In this section, I’ll answer some frequently asked questions regarding reverse dieting.

Can You Lose Weight Reverse Dieting?

Yes, you can lose weight during a reverse diet as you are still in a calorie deficit. However, this should not be your primary expectation. The goal of reverse dieting is to set yourself up for a healthier body composition in the long run.

It is important to remember that the aim of reverse dieting is not to lose weight now but to fix your metabolism for more effective weight management in the future.

Will You Gain Fat If You Reverse Diet?

You can expect to gain 1/2 to 2 lbs per week, but that doesn’t mean you are gaining fat. Most of that new weight is glycogen and water stored in your muscles.

Depending on your starting body composition, you may gain a small amount of body fat as you increase calories, but it should not be significant. If you feel like you’re gaining too much weight, slow down on increasing calories.

How Long Should You Reverse Diet?

Generally, you can expect to reverse diet for 4 to 12 weeks. The length depends on your starting calorie intake, maintenance calorie target, and future diet goals.

Should You Exercise While Reverse Dieting?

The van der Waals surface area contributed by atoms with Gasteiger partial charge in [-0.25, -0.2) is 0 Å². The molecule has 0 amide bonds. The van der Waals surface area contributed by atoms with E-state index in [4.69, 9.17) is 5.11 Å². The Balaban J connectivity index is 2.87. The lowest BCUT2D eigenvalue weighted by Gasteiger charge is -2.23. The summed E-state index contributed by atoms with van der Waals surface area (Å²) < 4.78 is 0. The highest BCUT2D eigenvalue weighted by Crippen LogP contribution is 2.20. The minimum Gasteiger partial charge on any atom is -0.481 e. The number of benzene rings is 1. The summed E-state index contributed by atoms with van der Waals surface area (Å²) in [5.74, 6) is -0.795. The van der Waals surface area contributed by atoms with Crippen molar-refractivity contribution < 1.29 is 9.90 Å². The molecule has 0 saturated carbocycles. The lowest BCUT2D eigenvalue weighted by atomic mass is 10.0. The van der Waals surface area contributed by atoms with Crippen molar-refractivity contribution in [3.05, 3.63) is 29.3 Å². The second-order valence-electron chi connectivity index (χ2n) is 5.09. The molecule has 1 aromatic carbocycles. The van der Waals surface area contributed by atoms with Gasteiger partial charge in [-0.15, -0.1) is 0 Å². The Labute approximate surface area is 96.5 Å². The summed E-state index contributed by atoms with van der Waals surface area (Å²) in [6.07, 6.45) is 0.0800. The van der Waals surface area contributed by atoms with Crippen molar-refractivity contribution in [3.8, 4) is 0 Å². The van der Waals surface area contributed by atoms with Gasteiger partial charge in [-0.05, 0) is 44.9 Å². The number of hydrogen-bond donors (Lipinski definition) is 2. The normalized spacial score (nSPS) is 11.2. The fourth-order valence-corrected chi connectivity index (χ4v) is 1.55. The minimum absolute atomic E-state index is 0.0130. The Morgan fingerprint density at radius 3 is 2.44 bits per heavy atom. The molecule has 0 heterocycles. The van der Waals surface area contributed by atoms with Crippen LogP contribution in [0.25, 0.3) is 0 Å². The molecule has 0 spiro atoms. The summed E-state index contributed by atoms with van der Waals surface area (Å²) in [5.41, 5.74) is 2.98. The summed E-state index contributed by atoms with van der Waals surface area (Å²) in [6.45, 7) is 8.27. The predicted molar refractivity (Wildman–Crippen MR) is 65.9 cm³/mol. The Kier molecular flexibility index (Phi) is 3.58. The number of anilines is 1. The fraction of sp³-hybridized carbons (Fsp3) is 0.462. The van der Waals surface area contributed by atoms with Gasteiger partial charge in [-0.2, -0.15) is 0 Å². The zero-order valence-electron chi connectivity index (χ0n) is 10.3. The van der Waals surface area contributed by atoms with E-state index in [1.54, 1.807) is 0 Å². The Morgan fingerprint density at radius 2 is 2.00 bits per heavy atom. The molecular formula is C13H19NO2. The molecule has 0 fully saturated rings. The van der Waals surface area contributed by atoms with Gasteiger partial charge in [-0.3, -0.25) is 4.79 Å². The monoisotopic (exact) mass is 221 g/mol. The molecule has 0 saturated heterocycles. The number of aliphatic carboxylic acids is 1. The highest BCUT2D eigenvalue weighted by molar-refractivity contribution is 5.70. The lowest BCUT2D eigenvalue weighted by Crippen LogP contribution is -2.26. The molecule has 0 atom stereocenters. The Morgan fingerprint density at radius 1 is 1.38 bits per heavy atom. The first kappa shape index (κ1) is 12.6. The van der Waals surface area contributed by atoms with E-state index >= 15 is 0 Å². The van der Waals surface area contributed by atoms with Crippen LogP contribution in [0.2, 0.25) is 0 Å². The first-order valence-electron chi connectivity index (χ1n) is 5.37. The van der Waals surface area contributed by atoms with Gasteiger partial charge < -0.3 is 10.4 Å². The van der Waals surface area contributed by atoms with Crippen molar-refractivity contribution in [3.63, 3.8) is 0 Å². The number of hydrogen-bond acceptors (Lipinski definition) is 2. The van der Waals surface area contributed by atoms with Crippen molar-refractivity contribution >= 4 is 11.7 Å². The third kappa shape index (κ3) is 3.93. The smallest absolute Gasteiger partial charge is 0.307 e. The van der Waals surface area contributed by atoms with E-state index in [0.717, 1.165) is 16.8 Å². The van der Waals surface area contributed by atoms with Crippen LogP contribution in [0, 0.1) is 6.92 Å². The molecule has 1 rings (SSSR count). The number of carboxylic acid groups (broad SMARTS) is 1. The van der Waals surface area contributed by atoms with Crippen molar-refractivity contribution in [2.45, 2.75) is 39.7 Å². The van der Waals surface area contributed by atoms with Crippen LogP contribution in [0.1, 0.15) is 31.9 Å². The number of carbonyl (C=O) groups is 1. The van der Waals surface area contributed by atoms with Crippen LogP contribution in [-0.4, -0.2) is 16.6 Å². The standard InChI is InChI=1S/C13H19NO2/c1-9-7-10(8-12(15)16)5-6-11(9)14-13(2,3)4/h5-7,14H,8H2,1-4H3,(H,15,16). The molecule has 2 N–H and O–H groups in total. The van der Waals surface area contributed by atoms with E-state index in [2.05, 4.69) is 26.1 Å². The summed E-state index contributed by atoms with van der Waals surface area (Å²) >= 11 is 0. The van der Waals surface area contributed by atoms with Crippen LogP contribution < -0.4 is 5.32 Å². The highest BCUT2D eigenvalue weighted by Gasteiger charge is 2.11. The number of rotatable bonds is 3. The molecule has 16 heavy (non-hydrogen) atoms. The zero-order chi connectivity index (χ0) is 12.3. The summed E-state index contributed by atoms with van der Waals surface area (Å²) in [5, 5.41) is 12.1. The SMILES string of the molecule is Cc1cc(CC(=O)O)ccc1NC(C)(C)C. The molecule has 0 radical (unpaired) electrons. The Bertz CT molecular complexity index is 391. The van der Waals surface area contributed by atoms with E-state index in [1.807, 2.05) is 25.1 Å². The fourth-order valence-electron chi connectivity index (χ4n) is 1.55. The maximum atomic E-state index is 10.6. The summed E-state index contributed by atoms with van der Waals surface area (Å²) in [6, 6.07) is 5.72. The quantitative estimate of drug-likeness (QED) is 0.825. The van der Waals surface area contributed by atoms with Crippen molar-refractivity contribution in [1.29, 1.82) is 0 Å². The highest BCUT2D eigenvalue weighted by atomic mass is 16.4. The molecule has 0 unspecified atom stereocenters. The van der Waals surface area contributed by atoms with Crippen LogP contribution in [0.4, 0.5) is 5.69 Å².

Yes, you should continue exercising during the reverse diet. If you decide to change your exercise routine, make sure to adjust your TDEE and calorie intake accordingly.

Resistance training is the best form of physical activity for building muscle and boosting your metabolic rate during a reverse diet. Cardio can help prevent excess fat gain, but be careful not to overdo it.

Try The Reverse Dieting Calculator

At the end of the day, reverse dieting isn’t a one-size-fits-all solution. However, I’ve found it to be the best option for recovering from long calorie-restricted diets.

So, if you’re ready to try reverse dieting but need help creating your plan, try my Free Reverse Dieting Calculator! It takes all the guesswork out of creating your reverse diet plan.

reverse dieting calculator

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By |March 26, 2024|Nutrition|0 Comments